# 16. A wire of resistance 3? is cut into three pieces and then each piece is stretched to three times of length. These pieces are connected in parallel and connected across a battery of emf 3 V. Find the current through each resistance.

### Asked by Sudheer Nair | 28th Feb, 2012, 02:12: PM

Expert Answer:

### Wire is cut inro three pieces so each wire will have resistance = 1 ohm
We use:-

R = (rho x L) /A

Where: R = resistance in (Ohms) ; rho the resistivity of copper; L = the length of the wire (m) and A is the cross sectional area of the wire (m^2).

The resistance of original length we can represent as:-

R1 = (rho x L1)/A1

and the final length as:-

R2 = (rho x L2)/A2

In these two one thing is constant: rho. So we re-arrange both equations for rho and then equate them. This gives:-

rho = (R1 x A1)/L1 and

rho = (R2 x A2)/L2

Now, we equate them to give:-

(R1 x A1)/L1=(R2 x A2)/L2

Now, when the wire is stretched the new length changes to three times it's original, so we can write:-

L2 =3 x L1

But, what is the change in the area?

To calculate this we need to use something else that does not change, this time the volume.

The original wire length can be thought of as a very long thin cyclinder with a volume =pi x r1^2 x L1

which is then drawn out by the extrusion process to pi x r2^2 x L2. Both volumes will be identical so This means that we can write:-

V1 = V2

pi x r1^2 x L1 = pi x r2^2 x L2

But since L2 = 3 x L1 then we have:-

pi x r1^2 x L1 = pi x r2^2 x 3 x L1

re-arranging we get: r1^2/r2^2 = (pi x 3 x L1)/(pi x L1)

r1^2/r2^2 = 3

Therefore, when the wire is stretched to three times it original length the area, A2 is reduced to one third ( and the radius BTW is reduced to x 1/root (3).

This means that the new radius r2^2 is given by

r2^2 =(r1^2) /3

and we can use this to calculate the new area, A2.

We have already found that:-

(R1 x A1)/L1=(R2 x A2)/L2 so,

we now say

(R1 x pi x r1^2)/L1 =(R2 x pi x ((r1^2)/3))/(3 x L1)

(R1 x pi x r1^2)/L1 = (R2 x pi x r1^2)/(3 x 3 x L1)

R1/R2 = (pi x r1^2 x L1)/(9 x pi x r1^2 x L1)

R1/R2 =1/9

Hence R2/R1= 9

R2 = 9 x R1
R2 = 9 ohms
Now the 3 wires each of 9 ohms are connected in parallel so final resistance = 3 ohms
Current = 3/3 = 1 Ampere

R = (rho x L) /A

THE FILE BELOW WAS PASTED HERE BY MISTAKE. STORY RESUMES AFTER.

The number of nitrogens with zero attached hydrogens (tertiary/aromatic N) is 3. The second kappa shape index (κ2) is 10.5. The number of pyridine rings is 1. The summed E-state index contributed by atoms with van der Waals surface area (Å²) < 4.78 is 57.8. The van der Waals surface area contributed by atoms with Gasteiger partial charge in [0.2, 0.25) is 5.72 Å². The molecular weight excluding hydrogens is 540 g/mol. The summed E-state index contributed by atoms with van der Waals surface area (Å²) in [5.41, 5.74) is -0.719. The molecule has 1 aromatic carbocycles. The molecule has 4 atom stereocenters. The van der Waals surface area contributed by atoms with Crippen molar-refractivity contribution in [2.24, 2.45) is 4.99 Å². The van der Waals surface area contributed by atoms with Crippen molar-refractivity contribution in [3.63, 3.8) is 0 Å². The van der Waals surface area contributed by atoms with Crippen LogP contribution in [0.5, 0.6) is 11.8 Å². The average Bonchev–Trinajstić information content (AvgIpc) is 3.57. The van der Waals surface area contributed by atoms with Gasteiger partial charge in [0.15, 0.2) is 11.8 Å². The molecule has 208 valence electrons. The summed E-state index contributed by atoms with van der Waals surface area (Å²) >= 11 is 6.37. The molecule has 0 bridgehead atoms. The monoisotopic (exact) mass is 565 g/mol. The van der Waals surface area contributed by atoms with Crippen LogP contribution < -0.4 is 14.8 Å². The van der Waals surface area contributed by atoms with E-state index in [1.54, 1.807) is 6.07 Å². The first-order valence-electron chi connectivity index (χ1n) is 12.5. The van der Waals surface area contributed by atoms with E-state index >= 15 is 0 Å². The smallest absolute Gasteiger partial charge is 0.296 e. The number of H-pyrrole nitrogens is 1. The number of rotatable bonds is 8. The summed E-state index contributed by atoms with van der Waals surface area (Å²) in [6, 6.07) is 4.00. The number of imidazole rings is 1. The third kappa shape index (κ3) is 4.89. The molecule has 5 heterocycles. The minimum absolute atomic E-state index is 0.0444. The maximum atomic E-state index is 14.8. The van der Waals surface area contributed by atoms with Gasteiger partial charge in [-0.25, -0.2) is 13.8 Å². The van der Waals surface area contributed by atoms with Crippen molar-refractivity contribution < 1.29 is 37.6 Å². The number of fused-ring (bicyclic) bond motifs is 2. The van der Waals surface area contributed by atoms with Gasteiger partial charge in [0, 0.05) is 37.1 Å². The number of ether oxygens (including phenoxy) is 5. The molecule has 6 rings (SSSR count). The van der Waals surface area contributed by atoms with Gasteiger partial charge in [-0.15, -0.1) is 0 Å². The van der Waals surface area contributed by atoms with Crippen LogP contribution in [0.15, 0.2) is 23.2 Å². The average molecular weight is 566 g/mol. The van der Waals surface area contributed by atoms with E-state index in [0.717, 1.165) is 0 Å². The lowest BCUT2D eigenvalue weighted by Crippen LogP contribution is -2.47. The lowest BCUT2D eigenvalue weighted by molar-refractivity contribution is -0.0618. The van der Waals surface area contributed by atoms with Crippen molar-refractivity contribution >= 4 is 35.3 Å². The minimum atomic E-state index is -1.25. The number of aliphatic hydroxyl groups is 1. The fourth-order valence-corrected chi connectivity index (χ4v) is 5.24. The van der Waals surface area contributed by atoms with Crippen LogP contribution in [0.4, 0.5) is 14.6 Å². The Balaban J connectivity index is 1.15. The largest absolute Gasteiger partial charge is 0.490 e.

Where: R = resistance in (Ohms) ; rho the resistivity of copper; L = the length of the wire (m) and A is the cross sectional area of the wire (m^2).

The resistance of original length we can represent as:-

R1 = (rho x L1)/A1

and the final length as:-

R2 = (rho x L2)/A2

In these two one thing is constant: rho. So we re-arrange both equations for rho and then equate them. This gives:-

rho = (R1 x A1)/L1 and

rho = (R2 x A2)/L2

Now, we equate them to give:-

(R1 x A1)/L1=(R2 x A2)/L2

Now, when the wire is stretched the new length changes to three times it's original, so we can write:-

L2 =3 x L1

But, what is the change in the area?

To calculate this we need to use something else that does not change, this time the volume.

The original wire length can be thought of as a very long thin cyclinder with a volume =pi x r1^2 x L1

which is then drawn out by the extrusion process to pi x r2^2 x L2. Both volumes will be identical so This means that we can write:-

V1 = V2

pi x r1^2 x L1 = pi x r2^2 x L2

But since L2 = 3 x L1 then we have:-

pi x r1^2 x L1 = pi x r2^2 x 3 x L1

re-arranging we get: r1^2/r2^2 = (pi x 3 x L1)/(pi x L1)

r1^2/r2^2 = 3

Therefore, when the wire is stretched to three times it original length the area, A2 is reduced to one third ( and the radius BTW is reduced to x 1/root (3).

This means that the new radius r2^2 is given by

r2^2 =(r1^2) /3

and we can use this to calculate the new area, A2.

We have already found that:-

(R1 x A1)/L1=(R2 x A2)/L2 so,

we now say

(R1 x pi x r1^2)/L1 =(R2 x pi x ((r1^2)/3))/(3 x L1)

(R1 x pi x r1^2)/L1 = (R2 x pi x r1^2)/(3 x 3 x L1)

R1/R2 = (pi x r1^2 x L1)/(9 x pi x r1^2 x L1)

R1/R2 =1/9

Hence R2/R1= 9

R2 = 9 x R1

### Answered by | 1st Mar, 2012, 10:29: AM

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